This subtle and sophisticated saga centres around the Casey brothers – Johnny, Ed and Liam – and their glamorous partners, whose experiences encompass life at its most painful, occasionally joyful, and dull.

Follow the author on Twitter.

3. The Flatshare

Beth O’Leary

Shortlisted for the Comedy Women in Print Prize 2020

Tiffy and Leon share a bed. Tiffy and Leon have never met…

“Bright, feel-good and quirky” (Irish Times), Beth O’Leary’s wonderfully uplifting debut is a spirited concoction of comic misunderstanding and endearing romance between two residents of the same flat who happen to have never met.

Visit the author’s website.

The Code of the Woosters cover

4. The Code of the Woosters

P. G. Wodehouse

In this classic piece of Wodehouse silliness, Bertie Wooster, his formidable Aunt Dahlia and (obviously) Jeeves scheme to steal an 18th-century cow-creamer during a weekend party at an English country house.

“Flexible, fresh and fun” (Guardian), The Code of the Woosters fizzes with memorable characters, ingenious slapstick, preposterous plots and nostalgic settings. Cow-creamers, Aunts and ersatz Fascists combine to create a sublime slice of classic Wodehousian farce.

5. Mr Finchley Discovers His England

Victor Canning

In Mr Finchley Discovers His England, Mr Edgar Finchley, aged 45, is told to take a holiday for the first time in his life. He decides to go to the seaside. But fate has other plans in store…

Victor Canning‘s gentle comedy was a runaway bestseller on first publication in the 1930s, has been dramatized twice for BBC Radio, and retains a timeless appeal today.

Cozy Mysteries

Cozy crime comes in all shapes and forms. Here’s a few classic, funny cozies – perfect reading for an evening on the sofa, with Kindle in one hand and a glass of wine (or bottle, we don’t judge) in the other.

Thursday Murder Club cover

6. The Thursday Murder Club

Richard Osman

Shortlisted for the British Book Awards Crime & Thriller Book of the Year 2021

From the creator of popular BBC quiz show Pointless, this bestselling “cozy crime caper” (Guardian) sees amateur sleuths in an upmarket retirement village investigate a murder a bit too close to home…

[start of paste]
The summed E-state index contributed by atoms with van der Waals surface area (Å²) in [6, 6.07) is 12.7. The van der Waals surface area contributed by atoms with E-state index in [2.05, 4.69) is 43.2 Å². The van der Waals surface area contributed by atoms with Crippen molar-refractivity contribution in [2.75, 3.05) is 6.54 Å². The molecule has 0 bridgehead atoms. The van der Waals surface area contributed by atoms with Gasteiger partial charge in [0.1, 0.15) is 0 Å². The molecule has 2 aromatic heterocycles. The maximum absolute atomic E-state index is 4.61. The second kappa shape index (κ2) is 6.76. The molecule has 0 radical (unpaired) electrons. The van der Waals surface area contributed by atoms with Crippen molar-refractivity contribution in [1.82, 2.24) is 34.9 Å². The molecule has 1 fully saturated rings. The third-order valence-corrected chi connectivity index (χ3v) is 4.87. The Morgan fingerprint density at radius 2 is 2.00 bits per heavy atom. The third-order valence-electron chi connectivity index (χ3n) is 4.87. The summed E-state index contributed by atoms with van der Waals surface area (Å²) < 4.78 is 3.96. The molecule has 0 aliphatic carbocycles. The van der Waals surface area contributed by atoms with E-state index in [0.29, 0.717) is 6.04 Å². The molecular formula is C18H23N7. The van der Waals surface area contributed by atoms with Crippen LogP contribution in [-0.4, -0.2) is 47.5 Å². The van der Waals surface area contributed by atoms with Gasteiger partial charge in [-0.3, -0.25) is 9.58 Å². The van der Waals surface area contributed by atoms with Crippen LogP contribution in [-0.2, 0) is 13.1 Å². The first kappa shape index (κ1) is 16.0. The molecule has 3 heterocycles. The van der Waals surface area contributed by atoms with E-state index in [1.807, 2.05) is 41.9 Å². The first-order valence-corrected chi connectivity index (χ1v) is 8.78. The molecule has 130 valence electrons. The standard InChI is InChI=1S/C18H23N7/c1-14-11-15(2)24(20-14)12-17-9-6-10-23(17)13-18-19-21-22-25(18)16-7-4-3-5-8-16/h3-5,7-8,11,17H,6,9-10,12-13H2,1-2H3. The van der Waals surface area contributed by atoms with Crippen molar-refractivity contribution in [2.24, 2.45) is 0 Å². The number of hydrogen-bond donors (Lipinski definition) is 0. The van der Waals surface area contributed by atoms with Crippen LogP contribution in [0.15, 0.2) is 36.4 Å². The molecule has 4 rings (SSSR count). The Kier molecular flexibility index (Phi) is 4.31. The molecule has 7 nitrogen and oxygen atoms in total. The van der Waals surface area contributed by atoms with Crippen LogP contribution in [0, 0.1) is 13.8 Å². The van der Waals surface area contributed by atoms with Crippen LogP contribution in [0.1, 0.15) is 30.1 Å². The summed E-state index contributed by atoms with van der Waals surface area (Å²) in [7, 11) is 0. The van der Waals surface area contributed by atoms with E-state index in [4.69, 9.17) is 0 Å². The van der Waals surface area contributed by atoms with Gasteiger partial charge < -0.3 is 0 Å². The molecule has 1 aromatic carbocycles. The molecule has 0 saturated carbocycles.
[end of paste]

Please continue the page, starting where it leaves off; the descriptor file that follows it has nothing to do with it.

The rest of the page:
One for cozy crime readers who are fans of mysteries laced with killer one-liners and artfully constructed twists.

7. Agatha Raisin and the Quiche of Death

M. C. Beaton

M. C. Beaton is one of the finest modern proponents of light-hearted, village whodunnits and the first of her Agatha Raisin books finds our eponymous sleuth moving to the Cotswolds and promptly being arrested for murder.

Written with great charm and ingenious plotting Agatha Raisin and the Quiche of Death is just one “delicious romp” (Publishers Weekly) in what really is a wonderfully entertaining series.

Discover the TV series.

picture miss seeton heron carvic cover

8. Picture Miss Seeton

Heron Carvic

The classic British cosy mystery series from Heron Carvic – Meet Miss Emily Seeton, an art teacher with an unexpected talent…

“A most beguiling protagonist” (New York Times), Miss Seeton steps in where Scotland Yard stumbles. Armed with only her sketch pad and umbrella, she is every inch an eccentric English spinster and the most lovable and unlikely master of detection.

9. Death and Croissants

Ian Moore

The first unputdownable mystery in the enthralling Follet Valley series by TV/radio regular and bestselling author Ian Moore.

In this wonderfully witty whodunnit, a peace-loving British B&B owner in rural France turns sleuth when one his guests disappears. Optioned for TV by the producers of Sky One’s Agatha Raisin and described by Alan Carr as “a joyous read”.

death and croissants paperback

10. A Quiet Life in the Country

T. E. Kinsey

Lady Emily Hardcastle is an eccentric widow with a secret past. Florence Armstrong, her maid and confidante, is an expert in martial arts. The year is 1908 and they’ve just moved from London to the country, hoping for a quiet life…

Set in Agatha Christie country but with a more modern, egalitarian air, this is a well-paced read with sparky humour and intriguing characters.

Follow the author on Twitter.

Satirical Crime

“If satire is to be effective, the audience must be aware of the thing satirised.” – Gore Vidal

Luckily for us, humorous fiction readers are a knowledgable bunch… *coughs and splutters out tea awkwardly*

11. One for the Money

Janet Evanovich

Meet Stephanie Plum, a bounty hunter with attitude. In Stephanie’s opinion, toxic waste, rabid drivers, armed schizophrenics, and August heat, humidity, and hydrocarbons are all part of the great adventure of living in Jersey.

“Funny, self-assured, astute and raunchy” (Publishers Weekly), first novels with this much savvy are rare. This is one for readers who love a feisty and funny heroine.

Follow the author on Twitter.

One For the Money janet evanovich
My Sister the Serial Killer Oyinkan Braithwaite

12. My Sister, the Serial Killer

Oyinkan Braithwaite

Shortlisted for the Women’s Prize for Fiction 2019

As smart and murderous as Killing Eve, My Sister, the Serial Killer is a blackly comic novel about how blood is thicker – and more difficult to get out of the carpet – than water…

But this isn’t just an inventive take on the serial-murder thriller. Braithwaite’s blistering debut is also a tender examination of sibling relationships in an oppressively patriarchal and a story which turns the tables on the woman-as-victim trope.

13. A Man With One of Those Faces

Caimh McDonnell

A Man With One of Those Faces is the first book in Caimh McDonnell’s Dublin Trilogy, which melds fast-paced action with a distinctly Irish acerbic wit.